Women are consistently still paid less than their male counterparts and it's a result of both conscious and unconscious bias against women in the workforce, new research says.
There's been a myriad of excuses to explain why women are paid 12 percent less than men - time out of the workforce to have babies, women are less educated, they only work part-time.
New research from the Ministry for Women shows those reasons only account for a small portion. Eighty percent of the gender pay gap is simply down to unexplainable factors, like bias, and differences in behaviour between men and women.
And not only does the gender pay gap widen to around 20 percent in higher paying industries, the proportion of the gap that's unexplained becomes even bigger too.
For women on lower incomes including Maori, Pacific, migrant and solo mothers, factors such as type of work, family responsibilities, education and age remain important, as well as conscious and unconscious bias.
For women on higher incomes, assumptions about women in work are important, including unconscious bias when making decisions about attracting, recruiting, training and promoting staff.
Minister for Women Paula Bennett says she's disappointed at the findings - and says closing the gender pay gap is one of her top priorities.
Despite the fact that women are more educated, are entering traditionally male-dominated fields, and are participating more in the Labour market - 84 percent of the reason for the pay gap is down to unexplained factors.
"That means its bias against women, both conscious and unconscious. It's about the attitudes and assumptions of women in the workplace, it's about employing people who we think will fit in and when you have a workforce of men, particularly in senior roles, then it seems likely you're going to stick with the status quo - whether they do that intentionally or just because 'like attracts like'," Ms Bennett said in her speech at the Human Resources Institute of New Zealand conference on Tuesday.
"It's because there is still a belief that women will accept less pay than men, they don't know their worth and aren't as good at negotiating."
Ms Bennet said it was "no longer acceptable" to keep ignoring the issue.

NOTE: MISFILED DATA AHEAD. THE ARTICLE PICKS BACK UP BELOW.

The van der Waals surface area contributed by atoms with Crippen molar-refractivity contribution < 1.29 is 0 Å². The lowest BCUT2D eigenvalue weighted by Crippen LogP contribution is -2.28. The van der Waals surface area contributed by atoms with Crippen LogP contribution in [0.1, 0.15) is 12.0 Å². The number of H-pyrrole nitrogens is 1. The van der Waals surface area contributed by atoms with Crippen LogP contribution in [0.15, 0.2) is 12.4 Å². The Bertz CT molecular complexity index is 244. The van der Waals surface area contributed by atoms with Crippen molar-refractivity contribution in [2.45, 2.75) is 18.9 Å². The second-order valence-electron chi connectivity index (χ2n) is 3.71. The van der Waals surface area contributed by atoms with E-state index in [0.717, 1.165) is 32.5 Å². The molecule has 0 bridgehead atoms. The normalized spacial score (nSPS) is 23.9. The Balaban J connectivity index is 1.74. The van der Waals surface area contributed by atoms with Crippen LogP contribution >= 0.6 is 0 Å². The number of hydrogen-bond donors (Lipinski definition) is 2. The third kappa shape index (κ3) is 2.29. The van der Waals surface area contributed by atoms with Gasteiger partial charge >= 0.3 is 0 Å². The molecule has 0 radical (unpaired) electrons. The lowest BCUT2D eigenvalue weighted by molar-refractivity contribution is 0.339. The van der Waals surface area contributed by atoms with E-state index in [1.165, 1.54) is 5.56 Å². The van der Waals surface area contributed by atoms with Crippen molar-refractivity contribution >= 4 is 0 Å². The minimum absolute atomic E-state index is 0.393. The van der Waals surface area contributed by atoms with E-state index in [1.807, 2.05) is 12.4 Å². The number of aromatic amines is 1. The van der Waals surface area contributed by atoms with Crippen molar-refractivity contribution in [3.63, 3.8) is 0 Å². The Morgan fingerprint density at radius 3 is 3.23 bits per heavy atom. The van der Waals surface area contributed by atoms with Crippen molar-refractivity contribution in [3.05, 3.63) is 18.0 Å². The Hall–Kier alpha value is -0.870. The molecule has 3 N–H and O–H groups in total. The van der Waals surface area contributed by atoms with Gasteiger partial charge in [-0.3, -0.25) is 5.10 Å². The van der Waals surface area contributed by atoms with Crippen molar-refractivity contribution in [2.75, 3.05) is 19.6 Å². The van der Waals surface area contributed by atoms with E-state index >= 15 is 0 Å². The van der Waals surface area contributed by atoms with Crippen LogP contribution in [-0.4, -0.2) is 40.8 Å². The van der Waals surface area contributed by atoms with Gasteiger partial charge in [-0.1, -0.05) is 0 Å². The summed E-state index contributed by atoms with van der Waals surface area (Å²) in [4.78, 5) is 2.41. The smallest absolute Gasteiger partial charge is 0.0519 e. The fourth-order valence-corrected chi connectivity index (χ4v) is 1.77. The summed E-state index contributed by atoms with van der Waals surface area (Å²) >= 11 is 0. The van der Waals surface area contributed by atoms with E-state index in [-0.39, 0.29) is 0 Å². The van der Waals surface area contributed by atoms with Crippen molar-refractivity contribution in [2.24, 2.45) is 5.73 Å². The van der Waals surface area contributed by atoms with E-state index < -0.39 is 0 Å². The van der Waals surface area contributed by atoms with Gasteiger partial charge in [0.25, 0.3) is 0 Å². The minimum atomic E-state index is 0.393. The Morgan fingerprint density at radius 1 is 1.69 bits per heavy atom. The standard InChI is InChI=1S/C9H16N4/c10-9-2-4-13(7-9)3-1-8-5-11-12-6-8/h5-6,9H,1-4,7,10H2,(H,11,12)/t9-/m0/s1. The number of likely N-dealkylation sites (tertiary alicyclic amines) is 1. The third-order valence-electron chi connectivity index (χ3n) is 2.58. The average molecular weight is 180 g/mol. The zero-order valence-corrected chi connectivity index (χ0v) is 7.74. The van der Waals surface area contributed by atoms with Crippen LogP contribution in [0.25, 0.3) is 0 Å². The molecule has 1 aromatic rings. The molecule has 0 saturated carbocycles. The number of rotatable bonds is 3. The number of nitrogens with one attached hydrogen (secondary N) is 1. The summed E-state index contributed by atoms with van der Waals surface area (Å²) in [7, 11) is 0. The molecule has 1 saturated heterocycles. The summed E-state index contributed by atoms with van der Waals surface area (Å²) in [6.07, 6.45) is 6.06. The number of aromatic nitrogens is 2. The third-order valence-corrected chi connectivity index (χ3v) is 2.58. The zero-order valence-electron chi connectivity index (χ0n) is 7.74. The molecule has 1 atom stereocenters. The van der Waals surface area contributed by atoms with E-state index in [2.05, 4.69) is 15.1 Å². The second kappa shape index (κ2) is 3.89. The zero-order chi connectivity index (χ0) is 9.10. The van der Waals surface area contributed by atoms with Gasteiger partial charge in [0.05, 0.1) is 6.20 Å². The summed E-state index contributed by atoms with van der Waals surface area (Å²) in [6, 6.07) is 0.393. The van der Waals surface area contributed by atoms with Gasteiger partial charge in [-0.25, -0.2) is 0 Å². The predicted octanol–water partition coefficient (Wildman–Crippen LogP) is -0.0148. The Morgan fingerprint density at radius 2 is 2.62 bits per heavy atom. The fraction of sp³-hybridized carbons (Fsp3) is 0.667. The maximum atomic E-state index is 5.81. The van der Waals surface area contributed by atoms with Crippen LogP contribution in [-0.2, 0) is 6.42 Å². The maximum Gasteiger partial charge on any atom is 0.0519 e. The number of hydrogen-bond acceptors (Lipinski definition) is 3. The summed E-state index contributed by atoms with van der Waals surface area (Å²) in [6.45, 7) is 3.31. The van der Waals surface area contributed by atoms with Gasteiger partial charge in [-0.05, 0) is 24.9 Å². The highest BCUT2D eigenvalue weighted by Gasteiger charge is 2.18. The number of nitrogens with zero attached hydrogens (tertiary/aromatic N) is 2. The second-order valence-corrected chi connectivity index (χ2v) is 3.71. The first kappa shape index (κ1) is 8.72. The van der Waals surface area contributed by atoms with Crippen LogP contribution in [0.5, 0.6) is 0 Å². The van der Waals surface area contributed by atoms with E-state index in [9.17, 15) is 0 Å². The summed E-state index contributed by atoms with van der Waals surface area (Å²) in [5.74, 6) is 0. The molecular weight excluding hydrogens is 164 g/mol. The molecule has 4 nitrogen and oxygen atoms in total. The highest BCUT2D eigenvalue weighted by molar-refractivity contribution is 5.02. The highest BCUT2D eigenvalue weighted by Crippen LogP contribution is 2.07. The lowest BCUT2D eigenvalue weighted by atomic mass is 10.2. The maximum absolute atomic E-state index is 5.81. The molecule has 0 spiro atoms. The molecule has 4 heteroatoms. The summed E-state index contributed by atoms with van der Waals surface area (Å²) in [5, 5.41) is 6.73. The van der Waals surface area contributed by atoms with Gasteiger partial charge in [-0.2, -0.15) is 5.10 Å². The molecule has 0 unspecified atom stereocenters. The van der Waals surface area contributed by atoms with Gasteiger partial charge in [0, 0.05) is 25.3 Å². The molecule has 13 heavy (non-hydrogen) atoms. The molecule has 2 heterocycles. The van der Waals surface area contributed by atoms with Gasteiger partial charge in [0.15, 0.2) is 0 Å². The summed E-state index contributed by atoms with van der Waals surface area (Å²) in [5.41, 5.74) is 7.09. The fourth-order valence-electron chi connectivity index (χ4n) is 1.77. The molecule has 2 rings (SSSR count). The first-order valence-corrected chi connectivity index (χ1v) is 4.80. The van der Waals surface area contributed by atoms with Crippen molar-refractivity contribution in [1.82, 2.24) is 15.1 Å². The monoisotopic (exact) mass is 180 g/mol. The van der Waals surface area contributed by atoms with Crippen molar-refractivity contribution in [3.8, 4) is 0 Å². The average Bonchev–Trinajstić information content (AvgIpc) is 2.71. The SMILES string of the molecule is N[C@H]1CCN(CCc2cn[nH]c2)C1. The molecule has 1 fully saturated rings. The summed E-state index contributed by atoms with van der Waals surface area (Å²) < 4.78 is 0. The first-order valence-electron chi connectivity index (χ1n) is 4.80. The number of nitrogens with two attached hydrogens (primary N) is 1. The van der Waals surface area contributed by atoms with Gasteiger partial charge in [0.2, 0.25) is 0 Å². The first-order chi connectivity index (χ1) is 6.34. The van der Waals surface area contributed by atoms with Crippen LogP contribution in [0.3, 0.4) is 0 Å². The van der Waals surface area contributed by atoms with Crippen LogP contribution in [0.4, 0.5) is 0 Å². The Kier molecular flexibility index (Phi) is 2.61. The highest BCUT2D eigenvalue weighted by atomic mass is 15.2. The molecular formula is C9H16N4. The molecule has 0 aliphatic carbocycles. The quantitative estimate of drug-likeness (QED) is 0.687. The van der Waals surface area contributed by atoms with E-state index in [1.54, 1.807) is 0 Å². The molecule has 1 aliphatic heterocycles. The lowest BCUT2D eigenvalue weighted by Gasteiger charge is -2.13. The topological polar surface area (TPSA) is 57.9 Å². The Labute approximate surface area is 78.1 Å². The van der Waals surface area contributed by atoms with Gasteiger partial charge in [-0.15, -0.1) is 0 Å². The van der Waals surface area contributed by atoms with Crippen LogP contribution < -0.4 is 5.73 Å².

"It is simply unacceptable that women who are as productive and contribute so significantly to business and the economy are paid less than men."
Ms Bennett says in just about every speech she's given as Minister for Women she is asked why there's no Ministry for Men.
"My answer is simple. When we have closed the gender pay gap and women aren't predominantly the victims of domestic and sexual violence I will look to close down the Ministry for Women," she said.
"I engage with businesses all the time and I know employers don't set out to create a pay gap. They want to treat staff fairly.
"It would be great to see employers to look at doing a gender pay audit. I'd also encourage them to look at whether women are being promoted into positions they deserve, implement solutions including rigorous recruitment processes, and clear career progression criteria."
Green spokesperson for women Jan Logie says Ms Bennett's speech is underwhelming "hot air" and the Government needs to take action.
"For Paula Bennett's first speech as Minister of Women, it would have been great for her to announce what her Government will actually do to ensure that women get paid more."
"New Zealand's lowest paid workers, through their unions, have been calling for action for years now," Ms Logie says.
"If Paula Bennett is serious about the gender pay gap being one of her top priorities as Minister, then she needs to take bold, meaningful action.
"We've tried the hands-off approach of just encouraging businesses, but it hasn't worked."
Ms Logie will introduce a member's Bill on Wednesday that would see gender pay transparency indexes published.
"If Paula Bennett is serious about wanting more companies to pay women more, then she can support my Bill immediately."